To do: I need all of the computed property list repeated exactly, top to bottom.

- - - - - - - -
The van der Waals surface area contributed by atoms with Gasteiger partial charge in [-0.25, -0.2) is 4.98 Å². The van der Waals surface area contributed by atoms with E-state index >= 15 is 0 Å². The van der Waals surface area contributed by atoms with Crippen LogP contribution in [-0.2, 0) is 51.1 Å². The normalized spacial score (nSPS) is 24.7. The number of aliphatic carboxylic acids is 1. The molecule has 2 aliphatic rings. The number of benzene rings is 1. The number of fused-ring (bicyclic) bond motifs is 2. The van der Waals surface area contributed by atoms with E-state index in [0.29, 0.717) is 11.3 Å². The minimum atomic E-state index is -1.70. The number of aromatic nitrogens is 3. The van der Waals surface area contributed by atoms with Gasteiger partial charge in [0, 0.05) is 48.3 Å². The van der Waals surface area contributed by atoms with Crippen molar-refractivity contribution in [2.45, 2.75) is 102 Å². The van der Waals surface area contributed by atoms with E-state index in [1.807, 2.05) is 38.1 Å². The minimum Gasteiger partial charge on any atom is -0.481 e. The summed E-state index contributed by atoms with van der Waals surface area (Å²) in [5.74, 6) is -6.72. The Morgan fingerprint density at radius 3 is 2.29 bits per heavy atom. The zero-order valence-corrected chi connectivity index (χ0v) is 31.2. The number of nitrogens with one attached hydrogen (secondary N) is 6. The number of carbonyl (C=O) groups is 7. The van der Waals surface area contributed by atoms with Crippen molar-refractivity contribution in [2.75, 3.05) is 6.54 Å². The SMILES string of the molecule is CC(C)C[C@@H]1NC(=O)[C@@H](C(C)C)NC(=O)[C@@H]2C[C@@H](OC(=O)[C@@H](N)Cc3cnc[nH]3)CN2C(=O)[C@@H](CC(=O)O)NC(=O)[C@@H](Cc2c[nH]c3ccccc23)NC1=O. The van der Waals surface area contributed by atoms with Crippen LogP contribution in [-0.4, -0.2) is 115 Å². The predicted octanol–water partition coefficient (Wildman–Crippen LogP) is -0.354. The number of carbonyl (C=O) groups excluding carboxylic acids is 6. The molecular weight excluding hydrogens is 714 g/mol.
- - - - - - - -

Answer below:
The van der Waals surface area contributed by atoms with Gasteiger partial charge in [-0.25, -0.2) is 4.98 Å². The van der Waals surface area contributed by atoms with E-state index >= 15 is 0 Å². The van der Waals surface area contributed by atoms with Crippen LogP contribution in [-0.2, 0) is 51.1 Å². The normalized spacial score (nSPS) is 24.7. The number of aliphatic carboxylic acids is 1. The molecule has 2 aliphatic rings. The number of benzene rings is 1. The number of fused-ring (bicyclic) bond motifs is 2. The van der Waals surface area contributed by atoms with E-state index in [0.29, 0.717) is 11.3 Å². The minimum atomic E-state index is -1.70. The number of aromatic nitrogens is 3. The van der Waals surface area contributed by atoms with Gasteiger partial charge in [0, 0.05) is 48.3 Å². The van der Waals surface area contributed by atoms with Crippen molar-refractivity contribution in [2.45, 2.75) is 102 Å². The van der Waals surface area contributed by atoms with E-state index in [1.807, 2.05) is 38.1 Å². The minimum Gasteiger partial charge on any atom is -0.481 e. The summed E-state index contributed by atoms with van der Waals surface area (Å²) in [5.74, 6) is -6.72. The Morgan fingerprint density at radius 3 is 2.29 bits per heavy atom. The zero-order valence-corrected chi connectivity index (χ0v) is 31.2. The number of nitrogens with one attached hydrogen (secondary N) is 6. The number of carbonyl (C=O) groups is 7. The van der Waals surface area contributed by atoms with Crippen molar-refractivity contribution in [2.75, 3.05) is 6.54 Å². The SMILES string of the molecule is CC(C)C[C@@H]1NC(=O)[C@@H](C(C)C)NC(=O)[C@@H]2C[C@@H](OC(=O)[C@@H](N)Cc3cnc[nH]3)CN2C(=O)[C@@H](CC(=O)O)NC(=O)[C@@H](Cc2c[nH]c3ccccc23)NC1=O. The van der Waals surface area contributed by atoms with Crippen LogP contribution in [-0.4, -0.2) is 115 Å². The predicted octanol–water partition coefficient (Wildman–Crippen LogP) is -0.354. The number of carbonyl (C=O) groups excluding carboxylic acids is 6. The molecular weight excluding hydrogens is 714 g/mol.